Boston lawyer Nicholas O'Donnell accuses the Prussian Cultural Heritage Foundation (SPK) alongside the German government of having failed to respond to his clients' claims of ownership over the treasure, and has brought a case before a court in the US District of Columbia.
The heirs, Alan Philipp from London and Gerald Stiebel from the USA, say their ancestors were forced to sell the collection of medieval devotional objects in 1935 for an extremely low price.
“If Germany argues otherwise, it would still be explicitly endorsing [Hermann] Göring's plundering in 2015,” they wrote in the allegations, referring to Hitler's right-hand man and creator of the Gestapo secret police.
SPK president Hermann Parzinger said he was “astonished” by the case, saying that he believed years of research into the treasure's history would convince the American court.
Researchers from the SPK and the Limbach Commission into Nazi-stolen art, led by a former Supreme Court judge, declared in 2014 that there was no evidence the Guelph treasure was in fact confiscated.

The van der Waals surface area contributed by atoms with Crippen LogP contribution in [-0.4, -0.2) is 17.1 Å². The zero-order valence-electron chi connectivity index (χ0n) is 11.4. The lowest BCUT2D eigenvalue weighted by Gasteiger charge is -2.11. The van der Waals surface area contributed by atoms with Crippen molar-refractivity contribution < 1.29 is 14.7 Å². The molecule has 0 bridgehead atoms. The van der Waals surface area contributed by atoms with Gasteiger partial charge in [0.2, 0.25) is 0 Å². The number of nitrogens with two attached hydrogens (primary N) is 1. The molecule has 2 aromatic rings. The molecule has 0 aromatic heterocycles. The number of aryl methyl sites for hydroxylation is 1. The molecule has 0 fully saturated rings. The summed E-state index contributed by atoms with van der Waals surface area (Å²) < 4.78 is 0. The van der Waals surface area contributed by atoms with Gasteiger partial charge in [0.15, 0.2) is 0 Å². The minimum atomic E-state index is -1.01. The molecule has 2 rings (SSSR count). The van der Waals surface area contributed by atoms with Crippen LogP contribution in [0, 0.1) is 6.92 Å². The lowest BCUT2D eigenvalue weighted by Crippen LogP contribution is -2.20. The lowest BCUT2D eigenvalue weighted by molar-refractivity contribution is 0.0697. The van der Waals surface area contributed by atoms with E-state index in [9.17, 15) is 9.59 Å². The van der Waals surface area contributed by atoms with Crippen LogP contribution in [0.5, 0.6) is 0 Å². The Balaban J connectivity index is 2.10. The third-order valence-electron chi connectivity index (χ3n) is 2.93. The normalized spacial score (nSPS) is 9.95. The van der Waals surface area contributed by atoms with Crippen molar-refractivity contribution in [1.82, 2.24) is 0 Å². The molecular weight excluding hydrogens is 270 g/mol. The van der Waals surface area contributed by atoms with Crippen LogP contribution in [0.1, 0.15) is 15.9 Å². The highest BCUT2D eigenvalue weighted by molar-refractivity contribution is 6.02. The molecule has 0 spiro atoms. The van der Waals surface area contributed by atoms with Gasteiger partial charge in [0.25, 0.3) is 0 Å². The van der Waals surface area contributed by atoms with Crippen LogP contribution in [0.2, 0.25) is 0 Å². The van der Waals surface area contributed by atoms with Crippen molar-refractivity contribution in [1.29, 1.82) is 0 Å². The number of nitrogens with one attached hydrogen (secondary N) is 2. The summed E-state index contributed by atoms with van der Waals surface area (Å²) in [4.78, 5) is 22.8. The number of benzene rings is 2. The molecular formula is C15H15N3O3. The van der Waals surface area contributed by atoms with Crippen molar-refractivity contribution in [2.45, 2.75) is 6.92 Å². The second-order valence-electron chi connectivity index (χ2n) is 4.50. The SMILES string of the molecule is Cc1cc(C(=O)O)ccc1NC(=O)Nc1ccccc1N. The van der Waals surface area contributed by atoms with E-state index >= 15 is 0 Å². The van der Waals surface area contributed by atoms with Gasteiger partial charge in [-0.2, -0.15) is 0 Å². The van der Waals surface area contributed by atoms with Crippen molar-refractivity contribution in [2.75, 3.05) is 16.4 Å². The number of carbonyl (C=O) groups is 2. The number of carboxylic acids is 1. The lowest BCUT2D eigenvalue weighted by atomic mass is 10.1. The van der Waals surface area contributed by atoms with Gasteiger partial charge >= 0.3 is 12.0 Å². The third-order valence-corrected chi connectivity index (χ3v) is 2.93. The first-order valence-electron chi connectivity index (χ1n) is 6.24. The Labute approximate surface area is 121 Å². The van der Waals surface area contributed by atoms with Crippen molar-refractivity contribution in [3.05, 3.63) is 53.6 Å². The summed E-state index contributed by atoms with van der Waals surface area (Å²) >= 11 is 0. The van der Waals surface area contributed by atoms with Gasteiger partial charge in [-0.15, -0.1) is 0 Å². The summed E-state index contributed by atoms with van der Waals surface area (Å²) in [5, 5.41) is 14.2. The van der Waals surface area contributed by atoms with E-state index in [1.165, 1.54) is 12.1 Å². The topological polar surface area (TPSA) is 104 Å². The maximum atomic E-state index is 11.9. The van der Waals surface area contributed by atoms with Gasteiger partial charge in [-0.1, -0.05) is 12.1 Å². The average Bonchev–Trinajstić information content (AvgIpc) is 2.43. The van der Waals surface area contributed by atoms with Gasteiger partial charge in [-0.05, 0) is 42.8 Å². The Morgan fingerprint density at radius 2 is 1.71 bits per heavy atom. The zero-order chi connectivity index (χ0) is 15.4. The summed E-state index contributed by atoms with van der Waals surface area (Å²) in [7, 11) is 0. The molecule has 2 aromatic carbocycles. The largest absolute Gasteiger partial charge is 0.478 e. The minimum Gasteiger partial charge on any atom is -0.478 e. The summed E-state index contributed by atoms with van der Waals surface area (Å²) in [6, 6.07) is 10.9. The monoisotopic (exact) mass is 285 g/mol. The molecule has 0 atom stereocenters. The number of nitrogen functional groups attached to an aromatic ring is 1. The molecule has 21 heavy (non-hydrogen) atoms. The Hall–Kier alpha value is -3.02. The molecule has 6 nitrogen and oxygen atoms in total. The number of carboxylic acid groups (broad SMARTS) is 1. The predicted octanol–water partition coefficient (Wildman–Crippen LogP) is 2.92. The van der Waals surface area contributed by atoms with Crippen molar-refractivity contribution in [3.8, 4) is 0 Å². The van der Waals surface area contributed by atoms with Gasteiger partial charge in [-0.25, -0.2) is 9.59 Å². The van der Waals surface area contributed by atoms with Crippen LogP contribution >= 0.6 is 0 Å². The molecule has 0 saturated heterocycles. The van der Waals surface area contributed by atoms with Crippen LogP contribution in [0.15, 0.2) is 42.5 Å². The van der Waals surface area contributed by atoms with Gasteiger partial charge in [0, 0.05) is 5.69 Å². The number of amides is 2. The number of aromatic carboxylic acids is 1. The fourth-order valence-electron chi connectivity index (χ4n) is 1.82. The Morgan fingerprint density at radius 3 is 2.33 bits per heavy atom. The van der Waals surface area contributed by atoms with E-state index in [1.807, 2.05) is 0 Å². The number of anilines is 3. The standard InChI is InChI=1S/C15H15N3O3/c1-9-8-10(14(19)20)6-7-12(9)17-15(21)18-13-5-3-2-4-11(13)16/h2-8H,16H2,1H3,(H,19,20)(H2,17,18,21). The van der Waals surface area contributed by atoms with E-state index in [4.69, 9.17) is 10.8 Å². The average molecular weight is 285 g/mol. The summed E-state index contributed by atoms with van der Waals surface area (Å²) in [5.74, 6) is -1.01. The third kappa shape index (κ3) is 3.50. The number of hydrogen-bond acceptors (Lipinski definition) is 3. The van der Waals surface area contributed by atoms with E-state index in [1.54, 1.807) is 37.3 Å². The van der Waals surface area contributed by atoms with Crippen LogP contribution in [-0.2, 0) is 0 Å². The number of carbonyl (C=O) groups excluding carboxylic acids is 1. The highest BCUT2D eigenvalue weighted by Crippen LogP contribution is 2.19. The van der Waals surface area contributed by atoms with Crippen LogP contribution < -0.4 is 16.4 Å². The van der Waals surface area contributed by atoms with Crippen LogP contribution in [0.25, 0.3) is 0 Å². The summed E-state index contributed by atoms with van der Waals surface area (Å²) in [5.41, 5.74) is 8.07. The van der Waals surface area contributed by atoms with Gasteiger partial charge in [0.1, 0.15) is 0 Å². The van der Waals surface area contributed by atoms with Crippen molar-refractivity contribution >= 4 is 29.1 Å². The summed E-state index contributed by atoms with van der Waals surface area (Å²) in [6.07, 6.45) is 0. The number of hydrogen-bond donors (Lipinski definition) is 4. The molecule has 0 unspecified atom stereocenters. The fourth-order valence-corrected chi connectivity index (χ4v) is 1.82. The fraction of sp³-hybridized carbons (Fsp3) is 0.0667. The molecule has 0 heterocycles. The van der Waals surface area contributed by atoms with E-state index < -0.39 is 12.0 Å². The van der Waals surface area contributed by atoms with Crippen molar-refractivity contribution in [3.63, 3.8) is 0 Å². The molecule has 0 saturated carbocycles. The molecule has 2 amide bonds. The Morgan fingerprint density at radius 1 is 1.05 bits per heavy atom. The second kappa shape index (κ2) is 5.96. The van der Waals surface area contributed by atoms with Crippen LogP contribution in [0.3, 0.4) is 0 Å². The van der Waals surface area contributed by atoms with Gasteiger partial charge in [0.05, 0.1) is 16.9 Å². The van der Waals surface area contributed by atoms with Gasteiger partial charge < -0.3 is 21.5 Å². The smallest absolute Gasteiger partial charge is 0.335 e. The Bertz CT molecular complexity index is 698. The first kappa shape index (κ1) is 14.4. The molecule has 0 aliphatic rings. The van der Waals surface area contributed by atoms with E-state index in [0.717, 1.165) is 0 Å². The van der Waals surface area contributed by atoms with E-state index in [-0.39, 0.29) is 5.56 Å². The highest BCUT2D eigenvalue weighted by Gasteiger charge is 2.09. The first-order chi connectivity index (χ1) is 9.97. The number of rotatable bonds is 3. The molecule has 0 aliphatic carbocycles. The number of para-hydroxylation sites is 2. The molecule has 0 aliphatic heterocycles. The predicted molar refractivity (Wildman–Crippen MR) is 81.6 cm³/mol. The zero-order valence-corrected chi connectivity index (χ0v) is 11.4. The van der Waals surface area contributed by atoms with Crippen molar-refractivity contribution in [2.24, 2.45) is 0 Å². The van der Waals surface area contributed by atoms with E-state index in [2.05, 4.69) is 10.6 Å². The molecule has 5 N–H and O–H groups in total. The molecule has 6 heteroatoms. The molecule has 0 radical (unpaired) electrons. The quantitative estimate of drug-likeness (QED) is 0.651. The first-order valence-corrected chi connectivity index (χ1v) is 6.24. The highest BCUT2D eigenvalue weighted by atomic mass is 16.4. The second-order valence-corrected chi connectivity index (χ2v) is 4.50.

Philipp and Stiebel call the investigation a “whitewash” in their suit, saying they felt like they were experiencing the same discrimination as their ancestors did during the Nazi period.
Markus Stötzel, a German lawyer acting on the pair's behalf, said that the records clearly show the art dealers were the legitimate owners of the treasure in 1935, having bought it for 7.5 million Reichsmarks in 1929.
He says that Philipp and Stiebel felt forced to bring the action in the USA, feeling that German civil law didn't offer a sufficient chance of making restitution for Nazi crimes.
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